maps produced by MRT

can be used by town planners to avoid

unstable areas when new subdivisions

are being proposed.

MRT undertakes several activities

with respect to landslides including

regional mapping, administration of

declared (or proclaimed) Landslip Areas

and monitoring of a small number of

‘problematic’ Landslides

Mineral Resources Tasmania has

produced the Tasmanian Landslide

Map Series with the aim of improving

landslide risk management in Tasmania.

The Tasmanian Landslide Map Series is

the result of a partnership between the

three tiers of

government and

was supported

by external

funding from the

Natural Disaster



At the time of


series of 1:25 000

scale maps have

been published

for Hobart,



and four map

areas in the North West Coast region

(Devonport, Ulverstone, Burnie and

Wynyard). Three more cover the

length of the Tamar Valley currently in


The Tasmanian Landslide Map Series has

been produced to provide a consistent

information source to aid in the

assessment and management of the

risks posed by landslides.

The map series is designed to serve an

advisory role to:

• Government regulators

(particularly Local Government) in

the preparation of land use planning

schemes and requirements for use

and development, so as to more

effectively manage landslide risk;

• Geotechnical practitioners,

providing background information

in conducting site investigations and

landslide risk assessments;

• Other parties and the general public

to whom the information may also be

of interest.

For each of the mapped areas a set of

themed maps has been produced (in

varying combinations). These maps, and

the associated data, are available in a

variety of formats - paper maps, digital

GIS layers and electronic images.

The images below are samples from the

themed maps within each set.

Landslide susceptibility zones

are identified through a regional

assessment that outlines areas that,

based on expert experience, have

Landslide Inventory — mapped landslides and recorded damage.

Source: Mineral Resources Tasmania

12 • Australian Building Regulation Bulletin

unfavourable combinations of slope and

geology. The maps present modelled

predictions about slopes that are

potentially susceptible to each landslide

process. Development of sites within

identified landslide susceptible zones

usually requires a site investigation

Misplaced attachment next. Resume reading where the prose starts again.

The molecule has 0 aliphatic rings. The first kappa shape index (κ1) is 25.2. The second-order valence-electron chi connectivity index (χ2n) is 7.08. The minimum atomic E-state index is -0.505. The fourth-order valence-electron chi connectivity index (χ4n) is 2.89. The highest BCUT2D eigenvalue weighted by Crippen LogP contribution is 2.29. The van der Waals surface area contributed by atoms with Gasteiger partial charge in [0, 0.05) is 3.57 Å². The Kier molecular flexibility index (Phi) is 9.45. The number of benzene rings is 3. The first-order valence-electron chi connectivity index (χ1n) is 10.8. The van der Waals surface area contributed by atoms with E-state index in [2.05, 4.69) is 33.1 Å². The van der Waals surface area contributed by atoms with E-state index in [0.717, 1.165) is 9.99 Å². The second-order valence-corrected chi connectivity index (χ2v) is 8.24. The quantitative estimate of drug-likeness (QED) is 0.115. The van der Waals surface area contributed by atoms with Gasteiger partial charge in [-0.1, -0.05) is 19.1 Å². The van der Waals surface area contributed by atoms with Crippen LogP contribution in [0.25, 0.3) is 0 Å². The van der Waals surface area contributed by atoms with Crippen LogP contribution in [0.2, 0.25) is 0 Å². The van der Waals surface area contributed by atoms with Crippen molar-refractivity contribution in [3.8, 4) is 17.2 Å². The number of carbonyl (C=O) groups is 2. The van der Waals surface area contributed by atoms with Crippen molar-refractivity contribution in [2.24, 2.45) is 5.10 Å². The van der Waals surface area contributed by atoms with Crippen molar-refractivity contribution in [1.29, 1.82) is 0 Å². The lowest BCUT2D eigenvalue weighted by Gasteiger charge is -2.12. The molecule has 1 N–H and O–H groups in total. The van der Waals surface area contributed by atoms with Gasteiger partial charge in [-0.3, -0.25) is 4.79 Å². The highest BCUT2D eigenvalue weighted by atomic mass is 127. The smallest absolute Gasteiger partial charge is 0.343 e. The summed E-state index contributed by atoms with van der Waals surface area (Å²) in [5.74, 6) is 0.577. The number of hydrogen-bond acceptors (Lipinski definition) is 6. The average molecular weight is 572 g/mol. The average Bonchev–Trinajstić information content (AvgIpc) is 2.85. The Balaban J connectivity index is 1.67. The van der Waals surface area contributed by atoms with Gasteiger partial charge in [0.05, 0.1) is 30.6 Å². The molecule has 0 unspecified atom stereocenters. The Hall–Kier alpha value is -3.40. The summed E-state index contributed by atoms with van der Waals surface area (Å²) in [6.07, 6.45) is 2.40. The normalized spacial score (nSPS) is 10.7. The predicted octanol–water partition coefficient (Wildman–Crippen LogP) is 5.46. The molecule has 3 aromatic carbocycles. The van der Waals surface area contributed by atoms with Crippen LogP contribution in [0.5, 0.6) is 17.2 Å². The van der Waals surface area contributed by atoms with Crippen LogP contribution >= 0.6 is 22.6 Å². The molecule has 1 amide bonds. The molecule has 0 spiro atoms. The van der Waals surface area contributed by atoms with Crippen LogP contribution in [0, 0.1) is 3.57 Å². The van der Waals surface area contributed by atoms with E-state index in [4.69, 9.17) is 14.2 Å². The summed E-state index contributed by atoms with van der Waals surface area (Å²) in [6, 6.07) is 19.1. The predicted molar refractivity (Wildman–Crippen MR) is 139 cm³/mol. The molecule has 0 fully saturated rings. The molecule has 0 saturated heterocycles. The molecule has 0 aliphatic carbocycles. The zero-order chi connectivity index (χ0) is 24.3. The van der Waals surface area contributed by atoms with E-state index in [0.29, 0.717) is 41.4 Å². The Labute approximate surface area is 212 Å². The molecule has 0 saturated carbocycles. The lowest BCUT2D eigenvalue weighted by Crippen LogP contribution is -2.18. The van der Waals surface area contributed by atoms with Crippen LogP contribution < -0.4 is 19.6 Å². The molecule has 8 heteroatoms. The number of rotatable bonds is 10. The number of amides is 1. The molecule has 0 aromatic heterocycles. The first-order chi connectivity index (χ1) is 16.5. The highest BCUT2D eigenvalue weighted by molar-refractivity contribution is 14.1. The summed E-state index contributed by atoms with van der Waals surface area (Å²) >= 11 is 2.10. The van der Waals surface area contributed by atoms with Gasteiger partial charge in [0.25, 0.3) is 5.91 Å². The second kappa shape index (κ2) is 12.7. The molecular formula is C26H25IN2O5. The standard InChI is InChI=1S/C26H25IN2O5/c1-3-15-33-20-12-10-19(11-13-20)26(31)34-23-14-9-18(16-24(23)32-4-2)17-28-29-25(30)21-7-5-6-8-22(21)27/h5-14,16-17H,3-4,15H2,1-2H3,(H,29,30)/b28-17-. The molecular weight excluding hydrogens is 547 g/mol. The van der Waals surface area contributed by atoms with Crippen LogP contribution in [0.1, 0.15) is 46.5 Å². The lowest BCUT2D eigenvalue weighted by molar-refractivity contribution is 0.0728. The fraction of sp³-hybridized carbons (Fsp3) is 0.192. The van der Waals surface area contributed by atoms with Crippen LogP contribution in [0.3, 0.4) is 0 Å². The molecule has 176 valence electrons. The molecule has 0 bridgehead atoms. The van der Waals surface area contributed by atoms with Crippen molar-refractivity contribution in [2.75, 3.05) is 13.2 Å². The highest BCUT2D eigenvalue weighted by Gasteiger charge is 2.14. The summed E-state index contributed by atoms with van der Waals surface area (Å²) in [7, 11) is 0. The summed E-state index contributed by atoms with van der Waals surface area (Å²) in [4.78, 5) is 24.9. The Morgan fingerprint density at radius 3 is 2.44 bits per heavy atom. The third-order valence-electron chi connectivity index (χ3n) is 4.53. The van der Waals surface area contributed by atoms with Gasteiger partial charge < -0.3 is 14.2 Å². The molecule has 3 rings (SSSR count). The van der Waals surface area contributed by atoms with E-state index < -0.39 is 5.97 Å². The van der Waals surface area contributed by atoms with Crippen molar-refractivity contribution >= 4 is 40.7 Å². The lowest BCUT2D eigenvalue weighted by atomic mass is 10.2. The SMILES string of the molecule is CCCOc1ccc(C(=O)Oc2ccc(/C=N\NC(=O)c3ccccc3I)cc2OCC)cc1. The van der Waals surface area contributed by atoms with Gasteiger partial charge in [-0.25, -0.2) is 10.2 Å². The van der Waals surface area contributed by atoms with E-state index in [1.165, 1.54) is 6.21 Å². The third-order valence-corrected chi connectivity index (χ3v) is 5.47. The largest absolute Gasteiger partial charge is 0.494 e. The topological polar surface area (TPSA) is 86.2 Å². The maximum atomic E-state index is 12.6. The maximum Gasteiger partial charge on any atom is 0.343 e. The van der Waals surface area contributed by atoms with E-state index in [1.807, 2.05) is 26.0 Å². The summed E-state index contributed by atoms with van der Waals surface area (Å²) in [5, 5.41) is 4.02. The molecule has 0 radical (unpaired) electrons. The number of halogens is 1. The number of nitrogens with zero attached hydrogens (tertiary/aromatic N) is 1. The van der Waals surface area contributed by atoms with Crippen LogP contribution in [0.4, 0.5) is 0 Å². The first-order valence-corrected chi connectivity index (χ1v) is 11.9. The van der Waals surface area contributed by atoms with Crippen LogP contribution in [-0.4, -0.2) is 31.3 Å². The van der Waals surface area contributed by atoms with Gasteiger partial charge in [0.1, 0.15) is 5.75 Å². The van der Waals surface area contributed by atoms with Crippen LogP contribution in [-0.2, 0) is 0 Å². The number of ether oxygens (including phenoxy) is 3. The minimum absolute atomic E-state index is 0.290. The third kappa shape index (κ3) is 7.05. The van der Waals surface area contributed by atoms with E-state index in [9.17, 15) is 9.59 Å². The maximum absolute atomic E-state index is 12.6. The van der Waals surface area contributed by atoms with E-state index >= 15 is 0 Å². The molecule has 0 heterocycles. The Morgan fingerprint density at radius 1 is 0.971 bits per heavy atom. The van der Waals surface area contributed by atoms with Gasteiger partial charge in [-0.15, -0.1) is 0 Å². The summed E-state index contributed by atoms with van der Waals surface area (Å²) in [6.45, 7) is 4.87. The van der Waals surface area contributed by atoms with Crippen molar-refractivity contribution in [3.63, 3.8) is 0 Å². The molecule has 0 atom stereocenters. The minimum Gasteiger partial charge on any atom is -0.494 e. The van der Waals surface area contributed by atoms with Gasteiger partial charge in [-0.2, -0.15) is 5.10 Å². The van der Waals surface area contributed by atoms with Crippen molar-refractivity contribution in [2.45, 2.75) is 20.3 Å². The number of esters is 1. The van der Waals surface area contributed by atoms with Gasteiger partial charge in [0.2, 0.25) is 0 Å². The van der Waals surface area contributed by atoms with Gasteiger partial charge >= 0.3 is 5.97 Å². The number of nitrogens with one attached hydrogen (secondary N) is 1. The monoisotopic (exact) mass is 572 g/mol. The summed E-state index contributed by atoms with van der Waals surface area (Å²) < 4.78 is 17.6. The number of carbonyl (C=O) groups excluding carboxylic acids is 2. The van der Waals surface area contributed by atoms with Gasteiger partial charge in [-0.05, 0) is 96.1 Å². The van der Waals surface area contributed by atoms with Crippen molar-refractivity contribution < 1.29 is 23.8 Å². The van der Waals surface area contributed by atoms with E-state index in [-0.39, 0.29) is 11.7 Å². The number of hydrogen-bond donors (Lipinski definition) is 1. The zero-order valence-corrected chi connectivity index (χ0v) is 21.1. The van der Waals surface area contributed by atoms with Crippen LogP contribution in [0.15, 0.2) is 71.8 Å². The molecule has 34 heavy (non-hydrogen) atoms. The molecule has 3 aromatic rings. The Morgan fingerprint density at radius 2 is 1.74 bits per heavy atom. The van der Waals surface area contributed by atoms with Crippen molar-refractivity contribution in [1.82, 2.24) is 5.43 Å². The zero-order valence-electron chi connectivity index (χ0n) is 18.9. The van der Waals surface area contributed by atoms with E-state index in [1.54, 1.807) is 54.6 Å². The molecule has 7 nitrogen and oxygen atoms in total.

and a landslide risk assessment to be

undertaken by a qualified geotechnical



The landslide susceptibility zones

depicted on the maps reflect different

landslide processes: rockfall (falls &

topples); shallow slides and/or flows

(debris or earth flows); and deep-seated

slides. However these maps do not

indicate the likelihood of a landslide at

any given location.

The susceptibility zones predict where

potential landslides may originate

(source areas), where they may travel

downslope (runout areas) and, in

the case of deep-seated slides, what

area upslope might also be affected

(regression areas). The maps also

show known past landslides that may

potentially be reactivated, either by

human disturbance or adverse natural


Proclaimed Landslip A and B areas:

In exceptional circumstances the

Tasmanian Government has in the

past proclaimed Landslip (A and

B) areas. Only a small number of

these legislated Landslip Areas exist,

compared to the much greater area of

landslide-susceptible land. In essence

A Landslip areas are those where no

more development is allowed, while

B Landslip areas allow development

with strict controls. Building Control

staff have a role in advising the Minister

on certain building work that requires

Ministerial permission and work closely

with MRT.

The basic reference for landslide risk

assessment and management is the

2007 Australian Geomechanics Society

Landslide Risk Management Guidelines,

which includes the Australian GeoGuides

information sheets, and provides

best practice for both geotechnical

practitioners and regulators.

Rockfall Susceptibility — modelled susceptibility zones.

Source: Mineral Resources Tasmana

Clearly there is an increasing use of risk

assessment in land management and

emergency management in Tasmania.

Rather than prescriptive maps or

statements, in future land managers

will be using evidence based risk

management techniques to obtain

the best outcomes for the community.

This technique is not dissimilar to the

performance based approach used in

the National Construction Code.

Australian Building Regulation Bulletin

• 13



February 2011

Tropical Cyclone Yasi (TC Yasi)

made landfall in the early hours

of Thursday 3 February 2011, with

the eye passing over the Mission

Beach region of Queensland.

The maximum wind gusts were

estimated to be around 140

to 225 km/h, across an area

stretching from Townsville to


The circumstances leading up to TC

Yasi’s landfall were dramatic. There

was genuine concern about its likely

destructive intensity, (thought at the

time to be a Category 5 event). Over

30,000 people were evacuated from low

lying coastal areas for fear of large storm


Following TC Yasi, the Australian

Building Codes Board (ABCB) engaged